A Banking System Built for Terrorism

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'Hawala' bankers in Yemen could provide al Qaeda an easy way to move money

In the labrynthine depths of old Delhi, where the lanes are too narrow even for a rickshaw, men drink tea and chat in shabby offices. Nobody seems to be doing any work, until the phone rings. Then, numbers are furiously scribbled, followed by some busy dialing and whispered instruction. Although it's far from obvious in the innocuous setting, these men are moving money — to exporters, drug traffickers, tax evaders, corrupt politicians. And terrorists.

Welcome to the world of hawala, an international underground banking system that allows money to show up in the bank accounts or pockets of men like hijacker Mohammed Atta, without leaving any paper trail. There are no contracts, bank statements or transaction records, and yet those who use the hawala networks can move thousands of dollars around the world in a matter of hours.

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In a smoke-filled, empty office in Delhi, Ali — who would not give his real name — explains his trade. "All it needs is a good network of trustworthy people," he explains. "If today you want to me to arrange a delivery of cash anywhere in the world — Hong Kong, Johannesburg, New York, Paris — it will be done in, maximum, eight hours."

To move money to New York, for instance, Ali will accept payment in Indian rupees from a client in Delhi. Then he'll call associates in Dubai, who in turn contact their man in New York. The client in Delhi is given a code, usually the numbers from a currency note, which is passed on to the recipient. When the phone rings in New York, both messenger and recipient will read back alternate digits from the password. Identity thus established, the recipient will be paid in dollars.

Not only is there no paper trail, Ali's system avoids bank charges, transmission delays and foreign exchange regulations. All that hawala requires is trust. And that, ironically, is why it thrives in the underworld. No one cheats, Ali insists. And if they do? He looks a little shifty. "The small gain will not be worth the bigger price," he says. "You will lose respect, and for a man, honor is his most important asset." How about his life? Ali laughs. "Yes, if someone is very upset, he might want to kill the thief," he says. "But it seldom comes to that."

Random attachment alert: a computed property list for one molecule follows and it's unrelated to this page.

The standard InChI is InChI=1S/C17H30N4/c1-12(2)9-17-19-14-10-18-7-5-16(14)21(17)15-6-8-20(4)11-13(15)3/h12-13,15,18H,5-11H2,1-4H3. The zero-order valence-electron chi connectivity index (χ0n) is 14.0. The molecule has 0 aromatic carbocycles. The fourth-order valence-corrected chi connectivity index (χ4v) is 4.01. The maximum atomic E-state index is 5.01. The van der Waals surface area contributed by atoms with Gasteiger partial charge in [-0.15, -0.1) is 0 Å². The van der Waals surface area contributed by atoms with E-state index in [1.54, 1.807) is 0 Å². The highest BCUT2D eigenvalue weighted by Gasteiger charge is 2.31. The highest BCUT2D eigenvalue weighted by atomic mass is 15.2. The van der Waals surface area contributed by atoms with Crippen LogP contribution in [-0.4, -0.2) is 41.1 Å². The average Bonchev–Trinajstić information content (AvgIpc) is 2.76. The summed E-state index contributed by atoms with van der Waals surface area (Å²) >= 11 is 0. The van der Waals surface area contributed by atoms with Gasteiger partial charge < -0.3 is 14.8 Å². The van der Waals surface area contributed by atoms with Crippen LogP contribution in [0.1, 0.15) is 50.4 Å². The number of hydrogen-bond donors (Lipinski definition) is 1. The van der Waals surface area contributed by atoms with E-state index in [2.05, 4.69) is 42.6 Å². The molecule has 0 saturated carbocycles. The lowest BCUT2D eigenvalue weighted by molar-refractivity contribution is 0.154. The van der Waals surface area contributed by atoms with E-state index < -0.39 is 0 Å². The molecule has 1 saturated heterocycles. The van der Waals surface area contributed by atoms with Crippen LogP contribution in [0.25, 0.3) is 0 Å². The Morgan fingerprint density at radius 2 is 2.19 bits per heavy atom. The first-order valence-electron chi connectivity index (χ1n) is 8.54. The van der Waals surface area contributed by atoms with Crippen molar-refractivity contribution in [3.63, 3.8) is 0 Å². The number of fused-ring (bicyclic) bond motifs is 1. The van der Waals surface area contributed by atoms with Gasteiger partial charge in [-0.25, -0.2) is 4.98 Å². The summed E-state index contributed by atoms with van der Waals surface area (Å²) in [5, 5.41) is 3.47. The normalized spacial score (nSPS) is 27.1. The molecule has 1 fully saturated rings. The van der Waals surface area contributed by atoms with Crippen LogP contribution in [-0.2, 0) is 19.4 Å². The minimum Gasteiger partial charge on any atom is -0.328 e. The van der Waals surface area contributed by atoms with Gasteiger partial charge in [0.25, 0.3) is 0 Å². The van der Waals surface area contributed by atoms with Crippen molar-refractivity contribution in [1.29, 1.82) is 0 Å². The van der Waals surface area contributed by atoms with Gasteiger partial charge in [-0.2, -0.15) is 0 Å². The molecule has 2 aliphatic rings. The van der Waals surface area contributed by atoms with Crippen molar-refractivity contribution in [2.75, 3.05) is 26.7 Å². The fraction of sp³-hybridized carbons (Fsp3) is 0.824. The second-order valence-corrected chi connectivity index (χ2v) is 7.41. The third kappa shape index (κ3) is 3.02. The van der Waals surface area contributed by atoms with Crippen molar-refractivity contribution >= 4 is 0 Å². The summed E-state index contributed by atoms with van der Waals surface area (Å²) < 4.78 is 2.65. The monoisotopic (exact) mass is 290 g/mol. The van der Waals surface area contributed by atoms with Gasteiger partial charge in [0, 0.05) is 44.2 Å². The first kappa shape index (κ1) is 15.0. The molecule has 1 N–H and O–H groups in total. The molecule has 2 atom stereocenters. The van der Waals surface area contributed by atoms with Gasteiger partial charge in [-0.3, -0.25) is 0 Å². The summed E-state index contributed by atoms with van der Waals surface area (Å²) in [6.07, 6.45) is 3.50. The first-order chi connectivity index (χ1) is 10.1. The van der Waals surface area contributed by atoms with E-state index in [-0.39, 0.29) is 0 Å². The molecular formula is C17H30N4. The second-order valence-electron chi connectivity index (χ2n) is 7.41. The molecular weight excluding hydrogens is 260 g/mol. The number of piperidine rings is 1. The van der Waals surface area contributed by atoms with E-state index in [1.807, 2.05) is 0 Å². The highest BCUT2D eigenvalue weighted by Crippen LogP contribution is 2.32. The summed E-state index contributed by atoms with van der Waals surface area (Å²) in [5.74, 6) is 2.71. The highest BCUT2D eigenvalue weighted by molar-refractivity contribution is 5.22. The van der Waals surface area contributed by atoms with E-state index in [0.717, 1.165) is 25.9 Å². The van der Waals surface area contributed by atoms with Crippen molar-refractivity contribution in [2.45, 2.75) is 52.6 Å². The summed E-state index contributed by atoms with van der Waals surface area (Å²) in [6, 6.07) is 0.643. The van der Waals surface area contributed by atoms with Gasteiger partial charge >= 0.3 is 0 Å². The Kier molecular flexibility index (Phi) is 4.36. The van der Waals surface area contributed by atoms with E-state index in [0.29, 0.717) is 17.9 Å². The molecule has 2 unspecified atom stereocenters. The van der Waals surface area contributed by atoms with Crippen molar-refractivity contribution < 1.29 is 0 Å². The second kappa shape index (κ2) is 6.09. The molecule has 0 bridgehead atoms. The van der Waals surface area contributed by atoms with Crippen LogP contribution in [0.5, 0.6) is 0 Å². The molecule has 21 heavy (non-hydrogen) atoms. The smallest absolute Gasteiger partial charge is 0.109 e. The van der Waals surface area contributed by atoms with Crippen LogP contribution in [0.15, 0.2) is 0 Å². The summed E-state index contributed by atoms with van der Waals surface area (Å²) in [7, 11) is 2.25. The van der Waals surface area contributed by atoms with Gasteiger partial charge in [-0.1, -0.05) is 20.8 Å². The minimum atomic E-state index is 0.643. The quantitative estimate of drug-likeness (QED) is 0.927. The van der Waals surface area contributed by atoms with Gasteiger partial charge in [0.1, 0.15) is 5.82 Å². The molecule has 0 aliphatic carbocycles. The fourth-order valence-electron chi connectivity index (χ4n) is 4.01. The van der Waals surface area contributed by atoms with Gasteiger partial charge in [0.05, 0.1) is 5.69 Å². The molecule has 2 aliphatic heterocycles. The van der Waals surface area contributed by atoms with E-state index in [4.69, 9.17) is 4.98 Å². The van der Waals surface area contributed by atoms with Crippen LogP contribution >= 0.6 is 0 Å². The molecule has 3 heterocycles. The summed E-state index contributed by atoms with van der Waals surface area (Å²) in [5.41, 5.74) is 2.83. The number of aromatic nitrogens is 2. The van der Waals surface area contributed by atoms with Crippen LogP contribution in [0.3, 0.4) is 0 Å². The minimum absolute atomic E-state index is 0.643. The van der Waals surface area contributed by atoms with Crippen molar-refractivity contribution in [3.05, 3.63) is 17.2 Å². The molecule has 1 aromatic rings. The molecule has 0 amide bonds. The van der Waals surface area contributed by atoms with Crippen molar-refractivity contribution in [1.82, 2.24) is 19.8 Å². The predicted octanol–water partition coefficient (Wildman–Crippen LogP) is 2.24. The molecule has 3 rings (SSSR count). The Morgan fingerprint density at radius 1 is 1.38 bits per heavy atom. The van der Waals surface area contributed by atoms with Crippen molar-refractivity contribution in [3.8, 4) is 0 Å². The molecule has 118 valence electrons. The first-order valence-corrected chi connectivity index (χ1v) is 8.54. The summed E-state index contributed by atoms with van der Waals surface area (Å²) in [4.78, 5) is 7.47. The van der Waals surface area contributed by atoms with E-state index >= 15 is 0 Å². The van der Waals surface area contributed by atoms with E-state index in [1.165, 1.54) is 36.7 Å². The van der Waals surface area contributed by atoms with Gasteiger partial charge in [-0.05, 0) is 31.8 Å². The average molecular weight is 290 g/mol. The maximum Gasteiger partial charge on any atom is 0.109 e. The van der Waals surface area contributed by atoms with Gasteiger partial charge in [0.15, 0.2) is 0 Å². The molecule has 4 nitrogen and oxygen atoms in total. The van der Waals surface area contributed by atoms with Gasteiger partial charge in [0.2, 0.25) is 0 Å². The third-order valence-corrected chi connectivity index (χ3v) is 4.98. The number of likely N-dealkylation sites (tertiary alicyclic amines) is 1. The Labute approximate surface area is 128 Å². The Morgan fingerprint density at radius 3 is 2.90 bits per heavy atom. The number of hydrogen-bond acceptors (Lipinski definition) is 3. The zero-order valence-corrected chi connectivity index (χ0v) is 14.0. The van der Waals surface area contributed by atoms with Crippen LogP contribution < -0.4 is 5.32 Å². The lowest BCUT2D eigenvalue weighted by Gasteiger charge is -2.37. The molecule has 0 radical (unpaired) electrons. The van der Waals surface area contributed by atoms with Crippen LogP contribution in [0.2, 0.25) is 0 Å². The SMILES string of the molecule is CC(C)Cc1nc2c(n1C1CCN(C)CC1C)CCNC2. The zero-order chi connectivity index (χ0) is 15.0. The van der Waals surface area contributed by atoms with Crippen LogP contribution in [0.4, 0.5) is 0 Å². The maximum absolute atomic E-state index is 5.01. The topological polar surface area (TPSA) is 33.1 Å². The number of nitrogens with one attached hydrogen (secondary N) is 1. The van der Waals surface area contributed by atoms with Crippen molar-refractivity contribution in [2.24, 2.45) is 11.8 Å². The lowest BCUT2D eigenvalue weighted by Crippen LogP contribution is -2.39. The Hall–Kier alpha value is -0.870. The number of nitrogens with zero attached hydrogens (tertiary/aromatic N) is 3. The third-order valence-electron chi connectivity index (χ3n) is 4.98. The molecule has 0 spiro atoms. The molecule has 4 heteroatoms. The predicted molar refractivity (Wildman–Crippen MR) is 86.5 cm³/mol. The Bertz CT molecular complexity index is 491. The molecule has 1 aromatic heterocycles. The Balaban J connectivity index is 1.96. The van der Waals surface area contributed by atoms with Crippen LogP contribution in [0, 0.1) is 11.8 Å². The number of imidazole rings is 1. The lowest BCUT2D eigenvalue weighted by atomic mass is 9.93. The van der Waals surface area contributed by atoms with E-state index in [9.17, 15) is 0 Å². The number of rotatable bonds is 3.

Although Indian authorities have found Kashmiri militants making extensive use of the hawala system, funding terrorism is not a priority for the hawala dealers. The big money comes from defrauding trade regulations: An importer arranges with a supplier to charge a fraction of his real prices on an invoice, and pays the difference via hawala. Drug traffickers and corrupt officials also use the system for money laundering. "Hawala dealers don't care about where the money comes from or what it is being used for," says Ali. "They only concern themselves with the deal."

The industry's hub is the oil emirate of Dubai, home to many gangsters from both India and Pakistan who maintain legitimate enterprises there but also operate hawala networks. Dubai is a free trade zone with no limitations on the movement of goods or currency. In the absence of laws expressly prohibiting the practice of hawala, it is difficult to track and arrest the offenders. And since hawala does not affect the Dubai economy, and it's not a priority for local law enforcement.

Hawala hurts the national economies of developing countries desperate for foreign exchange deposits, but every individual in the chain has the incentive of earning a commission. And that's what keeps the networks going. "People know that salaries cannot buy the good things," says Ali, one of thousands of operatives in an underground banking world that stretches from New York to Tokyo. "You need a little extra." Even at a cost of enabling crime and terrorism.